The Republic of Uzbekistan, formerly part of the Soviet Union, is described by the U.S. Department of State as “an authoritarian state with a population of approximately 27.6 million”. According to the United Nations, prior to Uzbek independence in 1991, abortion was the only way of ending a pregnancy as there was no contraception available. Now, contraceptive methods are available, but the most effective way to reduce pregnancy – hysterectomy – is reportedly being forced upon the nation’s women.
The Uzbek government’s official policy calls for doctors to encourage all forms of family planning, including sterilization, which may not be done without the informed consent of the patient. But, a human rights report released by the State Department in 2011 listed “problems” in Uzbekistan such as “violence against women”, including “several reports of involuntary sterilizations of women and allegations that the government pressured doctors to sterilize women to control the birth rate.”
Uzbekistan’s governmental response called such allegations “slanderous”, saying they have “nothing to do with reality”. Sadly, comments by Uzbek gynecologists and women made as recently as 2012 depict a reality that is very, very different.
In 2012, the United Kingdom’s BBC World Service reported that Uzbekistan has directed a secret program since (at least) 2010 to sterilize women without their knowledge or consent. One gynecologist said, “I believe 80% of women give birth through C-sections. This makes it very easy to tie the fallopian tubes.”
Women anonymously shared horror stories with BBC World Service reporter Natalia Antelava, including a 32-year-old woman who saved for months for an ultrasound to explain unbearable pain and bleeding that continued long after the Caesarean delivery of her child. She said, through tears, her doctor told her, “You don’t have a uterus any more'”.
The BBC’s 2-month investigation revealed that cases of forced sterilization were first reported in 2005 by a pathologist who noticed the uteruses of young, healthy women showing up at a mortuary where she worked. After going public with her findings, she was fired, and subsequently jailed.
The Expert Working Group, one of only a few non-governmental organizations operating in Uzbekistan, charges that the practice of forced sterilization actually dates back to 1999 and became a state policy in 2009. The Group believes that Uzbek President Islam Karimov, dissatisfied with a birth rate of 4 to 5 children per woman, ordered measures guaranteed to lower it. The Group’s leader says, “We are talking about tens of thousands of women being sterilized throughout the country.”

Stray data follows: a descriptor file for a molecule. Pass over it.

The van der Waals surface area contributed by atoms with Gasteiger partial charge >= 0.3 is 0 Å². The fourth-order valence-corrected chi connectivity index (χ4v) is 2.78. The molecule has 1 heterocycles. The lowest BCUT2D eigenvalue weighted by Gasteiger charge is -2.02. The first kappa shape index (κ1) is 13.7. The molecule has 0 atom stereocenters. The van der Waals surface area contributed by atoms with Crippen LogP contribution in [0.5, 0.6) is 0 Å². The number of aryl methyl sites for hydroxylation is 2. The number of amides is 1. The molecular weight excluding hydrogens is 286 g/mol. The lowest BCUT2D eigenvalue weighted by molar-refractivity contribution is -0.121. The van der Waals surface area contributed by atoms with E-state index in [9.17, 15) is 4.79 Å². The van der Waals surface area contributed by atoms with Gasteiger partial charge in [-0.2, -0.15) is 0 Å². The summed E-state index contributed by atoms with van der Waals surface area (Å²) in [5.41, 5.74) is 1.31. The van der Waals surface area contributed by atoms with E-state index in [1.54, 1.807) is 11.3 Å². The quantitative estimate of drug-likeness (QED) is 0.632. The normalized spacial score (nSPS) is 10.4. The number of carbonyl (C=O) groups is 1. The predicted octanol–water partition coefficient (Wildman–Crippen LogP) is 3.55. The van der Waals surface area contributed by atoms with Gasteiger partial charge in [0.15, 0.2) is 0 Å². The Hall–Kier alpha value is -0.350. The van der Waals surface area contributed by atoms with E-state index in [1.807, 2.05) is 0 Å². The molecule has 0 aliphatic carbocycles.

A gynecologist from Tashkent, the Uzbek capital, told the BBC, “Every year we are presented with a plan. Every doctor is told how many women we are expected to give contraception to; how many women are to be sterilized. My quota is four women a month. We are under a lot of pressure.””
The government’s written statement on the issue said “surgical contraception is carried out only on a voluntary basis after consultation with a specialist and with the written consent of both spouses. Uzbekistan’s record in protecting mothers and babies is excellent and could be considered a model for countries around the world.”
Perhaps you’re wondering, is this story appropriate for a website for women without children? It’s unfortunate, but aren’t these women being sterilized after delivering a healthy child?
The BBC reporter also shared this:
“Among many recordings we smuggled out of the country by a courier, there is a testimony of a [24-year-old] woman who describes how in 2011 she gave birth to a baby girl through an emergency caesarean. The following day, she was told she had been sterilised. There is a long pause and then the woman’s voice breaks into tears. ‘My baby’, she says, ‘my only child, died later that day.'”
I don’t think she’s the only Uzbek woman living that terrible reality. Do you?
(Image Credit: AP Photo/Sergei Grits)